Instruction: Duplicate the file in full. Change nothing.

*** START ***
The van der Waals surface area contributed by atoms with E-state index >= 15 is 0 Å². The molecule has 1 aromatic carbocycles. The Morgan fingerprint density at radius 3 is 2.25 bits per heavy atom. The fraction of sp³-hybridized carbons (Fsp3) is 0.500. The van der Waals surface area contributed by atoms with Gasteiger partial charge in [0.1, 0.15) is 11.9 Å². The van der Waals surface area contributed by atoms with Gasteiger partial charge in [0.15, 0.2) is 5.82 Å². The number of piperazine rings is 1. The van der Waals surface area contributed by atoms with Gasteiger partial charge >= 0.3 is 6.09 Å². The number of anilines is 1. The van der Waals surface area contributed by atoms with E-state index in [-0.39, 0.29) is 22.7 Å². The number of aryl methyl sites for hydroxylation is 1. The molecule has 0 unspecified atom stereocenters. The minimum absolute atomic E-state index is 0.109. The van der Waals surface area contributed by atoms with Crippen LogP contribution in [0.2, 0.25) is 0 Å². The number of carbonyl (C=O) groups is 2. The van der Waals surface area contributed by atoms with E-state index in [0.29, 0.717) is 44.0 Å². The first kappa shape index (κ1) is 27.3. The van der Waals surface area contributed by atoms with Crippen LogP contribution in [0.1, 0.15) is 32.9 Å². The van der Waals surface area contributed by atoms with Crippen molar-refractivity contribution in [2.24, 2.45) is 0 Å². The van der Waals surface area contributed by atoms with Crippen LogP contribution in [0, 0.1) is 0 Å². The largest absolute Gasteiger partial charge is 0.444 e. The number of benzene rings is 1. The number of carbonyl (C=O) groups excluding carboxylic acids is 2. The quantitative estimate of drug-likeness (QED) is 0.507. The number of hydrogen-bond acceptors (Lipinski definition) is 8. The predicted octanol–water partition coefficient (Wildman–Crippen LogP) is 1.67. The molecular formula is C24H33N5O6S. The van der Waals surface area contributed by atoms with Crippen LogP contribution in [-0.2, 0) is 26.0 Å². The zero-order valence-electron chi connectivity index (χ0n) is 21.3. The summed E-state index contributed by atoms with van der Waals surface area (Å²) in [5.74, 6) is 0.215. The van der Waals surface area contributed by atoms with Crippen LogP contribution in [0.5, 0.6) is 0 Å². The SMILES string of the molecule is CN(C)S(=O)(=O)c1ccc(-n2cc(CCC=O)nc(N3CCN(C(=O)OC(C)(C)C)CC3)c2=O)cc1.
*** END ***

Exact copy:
The van der Waals surface area contributed by atoms with E-state index >= 15 is 0 Å². The molecule has 1 aromatic carbocycles. The Morgan fingerprint density at radius 3 is 2.25 bits per heavy atom. The fraction of sp³-hybridized carbons (Fsp3) is 0.500. The van der Waals surface area contributed by atoms with Gasteiger partial charge in [0.1, 0.15) is 11.9 Å². The van der Waals surface area contributed by atoms with Gasteiger partial charge in [0.15, 0.2) is 5.82 Å². The number of piperazine rings is 1. The van der Waals surface area contributed by atoms with Gasteiger partial charge >= 0.3 is 6.09 Å². The number of anilines is 1. The van der Waals surface area contributed by atoms with E-state index in [-0.39, 0.29) is 22.7 Å². The number of aryl methyl sites for hydroxylation is 1. The molecule has 0 unspecified atom stereocenters. The minimum absolute atomic E-state index is 0.109. The van der Waals surface area contributed by atoms with Crippen LogP contribution in [0.2, 0.25) is 0 Å². The number of carbonyl (C=O) groups is 2. The van der Waals surface area contributed by atoms with E-state index in [0.29, 0.717) is 44.0 Å². The first kappa shape index (κ1) is 27.3. The van der Waals surface area contributed by atoms with Crippen LogP contribution in [0.1, 0.15) is 32.9 Å². The van der Waals surface area contributed by atoms with Crippen molar-refractivity contribution in [2.24, 2.45) is 0 Å². The van der Waals surface area contributed by atoms with Crippen LogP contribution in [0, 0.1) is 0 Å². The largest absolute Gasteiger partial charge is 0.444 e. The number of benzene rings is 1. The number of carbonyl (C=O) groups excluding carboxylic acids is 2. The quantitative estimate of drug-likeness (QED) is 0.507. The number of hydrogen-bond acceptors (Lipinski definition) is 8. The predicted octanol–water partition coefficient (Wildman–Crippen LogP) is 1.67. The molecular formula is C24H33N5O6S. The van der Waals surface area contributed by atoms with Crippen LogP contribution in [-0.2, 0) is 26.0 Å². The zero-order valence-electron chi connectivity index (χ0n) is 21.3. The summed E-state index contributed by atoms with van der Waals surface area (Å²) in [5.74, 6) is 0.215. The van der Waals surface area contributed by atoms with Crippen LogP contribution in [0.5, 0.6) is 0 Å². The SMILES string of the molecule is CN(C)S(=O)(=O)c1ccc(-n2cc(CCC=O)nc(N3CCN(C(=O)OC(C)(C)C)CC3)c2=O)cc1.